The stories it identifies as promising are then sent over to content specialists (aka human editors) for further review.

This same combination of tech and human curation has been used in the past to help source its writing award winners and is now being used to find the next stories to be turned into novels for its new U.S. publishing arm, Wattpad Books.

In addition to its hit-finding technology, studios working with Wattpad also have a way to reach younger users who today are often out of touch with traditional media, as much of youth culture has shifted online.

These days, teens and young adults are more likely to know YouTube stars than Hollywood actors. They’re consuming content online in communities like Reddit, TikTok, Instagram, YouTube, Twitter and elsewhere. And when it comes to reading, they’re doing more of that online, too — whether that’s through chat fiction apps like Hooked or by reading Wattpad’s longer stories.

Wattpad says it now has 70 million users worldwide, who now spend 22 billion combined minutes per month engaged with its website and app.

With the Korean deal, Wattpad is further growing its international footprint after several other moves focused on its international expansions.

For example, today’s news follows Wattpad’s raise of $51 million in funding from Tencent; its appointment of its first Head of Asia for Wattpad Studios, Dexter Ong, last year; and its hiring of its first GM of India, Devashish Sharma, who is working with local partners to turn its stories into movies, TV, digital and print in the region.

Huayi Brothers Korea hasn’t announced any specific projects from the Wattpad deal at this point, but those will follow.

“Wattpad’s model is the future of entertainment, using technology to find great storytellers and bring them to an international audience,” said, Jay Ji, CEO, Huayi Brothers Korea, in a statement. “In an era of entertainment abundance, working with Wattpad means access to the most important things in the industry: a data-backed approach to development, and powerful, proven stories that audiences have already fall in love with,” he said.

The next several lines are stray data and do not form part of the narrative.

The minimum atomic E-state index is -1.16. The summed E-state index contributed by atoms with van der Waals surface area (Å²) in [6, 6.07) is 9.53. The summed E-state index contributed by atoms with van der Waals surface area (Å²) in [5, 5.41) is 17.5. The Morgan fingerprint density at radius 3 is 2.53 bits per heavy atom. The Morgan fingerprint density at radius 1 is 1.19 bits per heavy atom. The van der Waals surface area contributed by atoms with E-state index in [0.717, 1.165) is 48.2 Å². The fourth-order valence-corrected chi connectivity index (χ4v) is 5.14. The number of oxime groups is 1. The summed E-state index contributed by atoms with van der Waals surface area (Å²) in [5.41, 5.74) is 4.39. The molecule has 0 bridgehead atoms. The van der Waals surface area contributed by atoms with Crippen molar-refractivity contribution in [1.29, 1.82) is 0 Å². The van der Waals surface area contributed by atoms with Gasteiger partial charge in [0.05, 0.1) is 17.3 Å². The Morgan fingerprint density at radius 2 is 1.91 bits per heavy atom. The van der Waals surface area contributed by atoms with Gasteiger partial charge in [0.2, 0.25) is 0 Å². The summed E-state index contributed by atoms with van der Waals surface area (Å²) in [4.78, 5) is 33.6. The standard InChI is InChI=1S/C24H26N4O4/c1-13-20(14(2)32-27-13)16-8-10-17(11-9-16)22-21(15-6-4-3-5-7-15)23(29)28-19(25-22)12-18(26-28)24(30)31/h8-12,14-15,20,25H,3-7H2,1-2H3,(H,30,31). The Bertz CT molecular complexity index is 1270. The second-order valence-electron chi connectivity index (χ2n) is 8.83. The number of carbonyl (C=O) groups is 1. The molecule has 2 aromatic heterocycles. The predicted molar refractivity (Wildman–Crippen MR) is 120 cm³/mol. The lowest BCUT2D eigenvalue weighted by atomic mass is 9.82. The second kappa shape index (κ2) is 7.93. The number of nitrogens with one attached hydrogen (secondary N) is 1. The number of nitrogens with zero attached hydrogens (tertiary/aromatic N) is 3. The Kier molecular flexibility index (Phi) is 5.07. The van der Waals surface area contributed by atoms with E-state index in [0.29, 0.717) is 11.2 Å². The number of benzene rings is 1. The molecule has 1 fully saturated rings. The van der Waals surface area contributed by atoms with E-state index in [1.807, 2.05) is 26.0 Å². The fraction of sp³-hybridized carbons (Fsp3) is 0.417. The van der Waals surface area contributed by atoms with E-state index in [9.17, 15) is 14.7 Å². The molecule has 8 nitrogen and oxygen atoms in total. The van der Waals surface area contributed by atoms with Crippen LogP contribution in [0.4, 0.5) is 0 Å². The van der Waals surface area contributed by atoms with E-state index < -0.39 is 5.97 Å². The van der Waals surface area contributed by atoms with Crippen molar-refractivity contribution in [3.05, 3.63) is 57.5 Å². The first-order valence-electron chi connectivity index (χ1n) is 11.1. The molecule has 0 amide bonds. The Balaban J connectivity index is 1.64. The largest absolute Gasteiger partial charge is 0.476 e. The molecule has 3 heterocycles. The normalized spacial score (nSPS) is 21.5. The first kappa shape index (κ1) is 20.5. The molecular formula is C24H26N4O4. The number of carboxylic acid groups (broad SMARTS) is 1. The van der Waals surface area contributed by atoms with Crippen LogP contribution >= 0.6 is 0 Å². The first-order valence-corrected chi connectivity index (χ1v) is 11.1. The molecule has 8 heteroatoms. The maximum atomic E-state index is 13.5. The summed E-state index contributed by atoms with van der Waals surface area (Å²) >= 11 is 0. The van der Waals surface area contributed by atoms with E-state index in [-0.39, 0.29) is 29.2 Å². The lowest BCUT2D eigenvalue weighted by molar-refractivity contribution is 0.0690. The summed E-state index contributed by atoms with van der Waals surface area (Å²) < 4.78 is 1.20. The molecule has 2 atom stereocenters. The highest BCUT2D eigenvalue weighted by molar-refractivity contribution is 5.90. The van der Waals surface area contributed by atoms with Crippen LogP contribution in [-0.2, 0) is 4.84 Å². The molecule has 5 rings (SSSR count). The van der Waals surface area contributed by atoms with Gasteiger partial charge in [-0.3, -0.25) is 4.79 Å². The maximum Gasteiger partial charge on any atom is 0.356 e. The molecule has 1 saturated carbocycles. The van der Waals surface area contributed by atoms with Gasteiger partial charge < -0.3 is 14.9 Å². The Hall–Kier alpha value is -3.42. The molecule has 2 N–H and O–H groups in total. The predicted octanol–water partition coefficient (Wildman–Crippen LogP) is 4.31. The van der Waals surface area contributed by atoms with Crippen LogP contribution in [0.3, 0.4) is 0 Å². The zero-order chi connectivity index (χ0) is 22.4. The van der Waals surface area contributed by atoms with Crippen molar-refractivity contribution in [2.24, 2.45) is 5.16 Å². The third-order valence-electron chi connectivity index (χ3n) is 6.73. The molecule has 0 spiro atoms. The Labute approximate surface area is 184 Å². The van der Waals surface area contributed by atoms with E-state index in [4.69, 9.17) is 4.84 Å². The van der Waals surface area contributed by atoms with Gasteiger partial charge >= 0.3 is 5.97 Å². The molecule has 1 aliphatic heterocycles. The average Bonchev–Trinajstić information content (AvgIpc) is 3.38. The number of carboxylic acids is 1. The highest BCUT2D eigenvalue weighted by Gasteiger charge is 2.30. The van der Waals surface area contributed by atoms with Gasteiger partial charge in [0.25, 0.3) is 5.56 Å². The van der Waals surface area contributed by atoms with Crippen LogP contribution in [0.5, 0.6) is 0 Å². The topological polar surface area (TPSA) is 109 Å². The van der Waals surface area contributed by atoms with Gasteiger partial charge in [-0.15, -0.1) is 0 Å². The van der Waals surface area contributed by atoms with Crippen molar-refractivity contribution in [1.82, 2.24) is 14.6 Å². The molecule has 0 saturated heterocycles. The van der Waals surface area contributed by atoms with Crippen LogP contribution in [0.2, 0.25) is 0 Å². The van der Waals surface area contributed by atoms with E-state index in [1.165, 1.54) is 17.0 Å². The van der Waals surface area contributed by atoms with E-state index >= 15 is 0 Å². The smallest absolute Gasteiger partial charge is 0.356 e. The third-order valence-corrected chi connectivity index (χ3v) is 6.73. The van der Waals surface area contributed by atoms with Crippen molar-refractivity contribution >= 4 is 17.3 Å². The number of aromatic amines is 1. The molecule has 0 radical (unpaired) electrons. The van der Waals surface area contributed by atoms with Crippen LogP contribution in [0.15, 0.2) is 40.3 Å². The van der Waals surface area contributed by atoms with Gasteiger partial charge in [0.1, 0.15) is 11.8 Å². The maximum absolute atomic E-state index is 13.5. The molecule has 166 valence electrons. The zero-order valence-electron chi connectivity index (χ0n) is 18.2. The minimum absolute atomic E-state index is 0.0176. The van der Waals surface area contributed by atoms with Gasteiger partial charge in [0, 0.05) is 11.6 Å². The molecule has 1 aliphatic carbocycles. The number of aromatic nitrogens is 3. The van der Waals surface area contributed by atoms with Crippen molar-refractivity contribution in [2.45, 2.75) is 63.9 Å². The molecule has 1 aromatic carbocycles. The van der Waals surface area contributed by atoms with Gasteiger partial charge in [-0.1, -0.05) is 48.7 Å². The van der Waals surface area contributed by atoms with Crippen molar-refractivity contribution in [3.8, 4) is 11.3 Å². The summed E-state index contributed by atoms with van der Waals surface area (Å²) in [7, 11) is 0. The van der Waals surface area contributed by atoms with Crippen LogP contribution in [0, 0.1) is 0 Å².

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Netflix launches ‘smart downloads’ feature on iOS to automate offline viewing

Posted by | Apps, cord cutting, Downloads, iOS apps, Media, Mobile, Netflix, offline, streaming, streaming service, streaming video, tv, Video | No Comments

Netflix today is launching a new feature on iOS devices that will help make it easier to watch its shows when you’re offline. The “smart downloads” feature, as it’s called, will automatically delete a downloaded episode after you’ve finished watching, then download the next one — but only when you’re connected to Wi-Fi.

The idea is that users will no longer have to go through the tedious work of managing their downloads — deleting those they’ve watched or downloading new titles, for example. Instead, the app can manage the downloads for you, so people can spend more time watching Netflix shows.

Smart downloads make sense for those who plan for intermittent connectivity — like commuters who take underground trains, for instance, or those who travel through dead spots where wireless coverage drops. It also makes sense for those on limited data plans, who are careful about not using streaming video apps unless they’re on Wi-Fi.